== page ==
Largest US methanol plant closer to start-up with mechanical completion

Lane Kelley


HOUSTON (ICIS)–This year’s big event in US methanol drew a little closer on Friday as OCI announced that its new Texas plant is mechanically complete.

The new OCI Natgasoline unit in Beaumont, Texas will be the largest US methanol plant when it completes the commissioning phase and begins running, expected in the next two months or so.

But the 1.75m tonne/year unit will also have another clear distinction, that of being the first totally new – or “greenfield” – North American methanol plant in decades.

Natgasoline is a greenfield 1.75m tonne/year methanol plant in Beaumont, Texas. OCI and its partner, Consolidated Energy Limited (CEL)/G2X, each own 50% stakes. (Photo from OCI)

While there have been half a dozen new North American methanol plants built since 2011, they have all been restarts, renovations of plants that had been mothballed but brought back to life because of the advent of cheap natural gas discovered in the US fracking boom.

The latest phase for new US methanol plants began when Methanex restarted a unit in Medicine Hat, Alberta, Canada in 2011. Then OCI restarted one in Beaumont in 2012, LyondellBasell followed in late 2013 with a restart in Channelview, near Houston, and Celanese/Mitsui added a plant in 2015 at Clear Lake, also near Houston.

The biggest move of this phase – not only in terms of size but of distance – came in 2015 when Methanex moved two idled plants from Chile to Geismar, Louisiana.

Another big difference between the restarted plants and the newest Texas project is cost.

Methanex spent $1.4 bn moving two 1m tonne/year plants from Chile to Louisiana in 2015. The OCI/Natgasoline plant will easily cost 20% more than what Methanex spent on two restarted plants.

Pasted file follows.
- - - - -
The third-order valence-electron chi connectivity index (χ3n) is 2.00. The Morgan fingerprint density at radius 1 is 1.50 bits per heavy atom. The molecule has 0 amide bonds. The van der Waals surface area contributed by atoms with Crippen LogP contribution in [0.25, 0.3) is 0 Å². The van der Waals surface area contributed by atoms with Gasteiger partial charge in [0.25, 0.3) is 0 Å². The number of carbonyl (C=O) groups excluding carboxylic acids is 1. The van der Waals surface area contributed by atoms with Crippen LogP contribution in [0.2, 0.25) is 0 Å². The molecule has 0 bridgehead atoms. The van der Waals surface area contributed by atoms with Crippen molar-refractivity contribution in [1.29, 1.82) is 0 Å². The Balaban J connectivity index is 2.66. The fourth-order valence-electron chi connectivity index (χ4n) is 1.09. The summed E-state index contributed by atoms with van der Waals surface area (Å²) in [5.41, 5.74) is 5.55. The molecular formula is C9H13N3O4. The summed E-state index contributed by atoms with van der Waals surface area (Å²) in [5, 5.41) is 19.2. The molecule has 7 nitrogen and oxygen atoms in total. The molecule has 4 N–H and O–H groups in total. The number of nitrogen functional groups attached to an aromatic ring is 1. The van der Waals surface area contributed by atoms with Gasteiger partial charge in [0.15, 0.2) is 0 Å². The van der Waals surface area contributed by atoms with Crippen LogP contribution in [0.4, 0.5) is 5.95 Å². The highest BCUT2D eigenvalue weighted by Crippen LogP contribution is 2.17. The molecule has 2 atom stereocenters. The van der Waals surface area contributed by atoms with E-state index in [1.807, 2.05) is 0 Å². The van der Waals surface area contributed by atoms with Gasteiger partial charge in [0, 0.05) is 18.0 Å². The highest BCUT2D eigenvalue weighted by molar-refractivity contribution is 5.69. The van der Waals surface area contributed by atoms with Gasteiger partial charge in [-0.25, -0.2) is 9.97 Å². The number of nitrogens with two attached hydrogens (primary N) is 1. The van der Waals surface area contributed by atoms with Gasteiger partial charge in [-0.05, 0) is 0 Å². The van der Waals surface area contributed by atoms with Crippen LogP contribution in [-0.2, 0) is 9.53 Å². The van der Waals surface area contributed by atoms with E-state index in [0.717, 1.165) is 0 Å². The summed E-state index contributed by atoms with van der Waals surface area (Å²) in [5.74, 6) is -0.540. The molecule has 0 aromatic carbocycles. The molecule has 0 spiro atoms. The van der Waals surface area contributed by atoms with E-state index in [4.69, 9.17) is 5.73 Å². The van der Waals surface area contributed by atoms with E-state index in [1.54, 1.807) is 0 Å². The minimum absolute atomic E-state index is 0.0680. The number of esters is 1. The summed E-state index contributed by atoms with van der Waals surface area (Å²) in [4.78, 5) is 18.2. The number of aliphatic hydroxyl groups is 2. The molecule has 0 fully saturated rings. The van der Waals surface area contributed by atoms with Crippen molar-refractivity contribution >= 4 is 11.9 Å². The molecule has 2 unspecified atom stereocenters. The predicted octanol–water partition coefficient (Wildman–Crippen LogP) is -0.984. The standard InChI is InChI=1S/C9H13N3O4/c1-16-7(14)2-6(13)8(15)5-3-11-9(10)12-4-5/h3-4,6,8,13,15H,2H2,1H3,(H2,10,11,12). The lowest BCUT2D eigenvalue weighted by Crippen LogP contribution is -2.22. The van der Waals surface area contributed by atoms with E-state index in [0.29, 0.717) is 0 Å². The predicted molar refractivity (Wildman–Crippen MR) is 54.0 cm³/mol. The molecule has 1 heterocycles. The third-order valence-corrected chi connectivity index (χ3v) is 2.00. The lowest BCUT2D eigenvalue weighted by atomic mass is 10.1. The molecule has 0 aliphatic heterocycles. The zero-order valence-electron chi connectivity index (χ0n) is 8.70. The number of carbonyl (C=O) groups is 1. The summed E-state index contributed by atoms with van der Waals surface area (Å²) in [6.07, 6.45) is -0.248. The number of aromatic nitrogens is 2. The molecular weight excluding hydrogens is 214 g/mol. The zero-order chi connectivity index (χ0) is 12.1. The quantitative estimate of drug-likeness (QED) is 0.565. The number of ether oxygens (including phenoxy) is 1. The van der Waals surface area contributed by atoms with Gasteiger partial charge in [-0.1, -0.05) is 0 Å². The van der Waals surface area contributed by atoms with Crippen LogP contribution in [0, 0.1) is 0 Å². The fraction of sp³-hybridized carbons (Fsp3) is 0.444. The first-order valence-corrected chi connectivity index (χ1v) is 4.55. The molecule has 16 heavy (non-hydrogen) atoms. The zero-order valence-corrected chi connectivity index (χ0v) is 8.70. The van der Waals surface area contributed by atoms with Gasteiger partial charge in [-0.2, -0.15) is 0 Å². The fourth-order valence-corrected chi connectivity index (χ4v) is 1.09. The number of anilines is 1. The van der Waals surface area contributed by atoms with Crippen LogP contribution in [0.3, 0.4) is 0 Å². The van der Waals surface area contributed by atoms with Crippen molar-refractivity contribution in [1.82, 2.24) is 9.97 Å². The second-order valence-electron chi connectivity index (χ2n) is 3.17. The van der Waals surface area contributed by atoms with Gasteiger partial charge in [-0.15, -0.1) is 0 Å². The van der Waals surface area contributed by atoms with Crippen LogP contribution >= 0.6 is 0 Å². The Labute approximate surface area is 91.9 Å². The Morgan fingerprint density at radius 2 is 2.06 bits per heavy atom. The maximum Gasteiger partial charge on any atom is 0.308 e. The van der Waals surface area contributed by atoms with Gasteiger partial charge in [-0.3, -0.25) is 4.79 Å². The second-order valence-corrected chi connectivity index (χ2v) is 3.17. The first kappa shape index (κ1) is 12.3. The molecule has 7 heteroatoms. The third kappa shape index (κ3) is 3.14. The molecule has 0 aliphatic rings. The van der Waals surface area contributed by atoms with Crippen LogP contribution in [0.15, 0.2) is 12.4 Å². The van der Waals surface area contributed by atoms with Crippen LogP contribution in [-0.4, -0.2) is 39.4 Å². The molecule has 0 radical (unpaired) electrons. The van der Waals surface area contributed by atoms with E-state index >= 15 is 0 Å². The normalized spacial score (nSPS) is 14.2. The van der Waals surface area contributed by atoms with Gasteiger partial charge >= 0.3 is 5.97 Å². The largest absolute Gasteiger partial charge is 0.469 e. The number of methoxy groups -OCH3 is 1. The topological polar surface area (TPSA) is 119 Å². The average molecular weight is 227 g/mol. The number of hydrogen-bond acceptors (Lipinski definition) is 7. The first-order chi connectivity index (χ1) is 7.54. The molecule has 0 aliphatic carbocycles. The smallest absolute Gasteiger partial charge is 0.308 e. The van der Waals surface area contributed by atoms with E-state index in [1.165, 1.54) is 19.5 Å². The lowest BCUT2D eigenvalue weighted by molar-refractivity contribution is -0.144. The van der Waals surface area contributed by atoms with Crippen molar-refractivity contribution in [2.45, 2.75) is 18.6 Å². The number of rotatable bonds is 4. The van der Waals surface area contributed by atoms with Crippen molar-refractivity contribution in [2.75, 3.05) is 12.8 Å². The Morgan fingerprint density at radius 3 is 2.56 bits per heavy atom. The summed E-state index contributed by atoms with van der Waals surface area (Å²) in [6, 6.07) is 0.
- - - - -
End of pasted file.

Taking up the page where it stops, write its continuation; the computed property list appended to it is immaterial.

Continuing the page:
A methanol industry veteran said the cost of $1.71bn for the new Texas plant obtained from OCI/Natgasoline corporate data is probably low, considering the delay in start-up and all the usual costs associated with plant commissioning.

“We think the cost is going to be closer to $2bn when all is said and done,” the source said.

The new OCI Natgasoline unit still has a vague start-up date. The release said the unit’s first production of methanol is scheduled for the second quarter, which has been industry conventional wisdom for most of 2018.

Ahmed El-Hoshy, OCI’s chief executive, said last November that he anticipated the start-up of Natgasoline would be in the new year “and not just at the beginning of 2018”.

Trading in US spot methanol has inched down in recent weeks on talk that the start-up will be in May, from 120.5 cents/gal earlier this month to 118 this week.

“Everybody is waiting for this new plant to come up,” said a long-time methanol watcher.

Focus article by Lane Kelley


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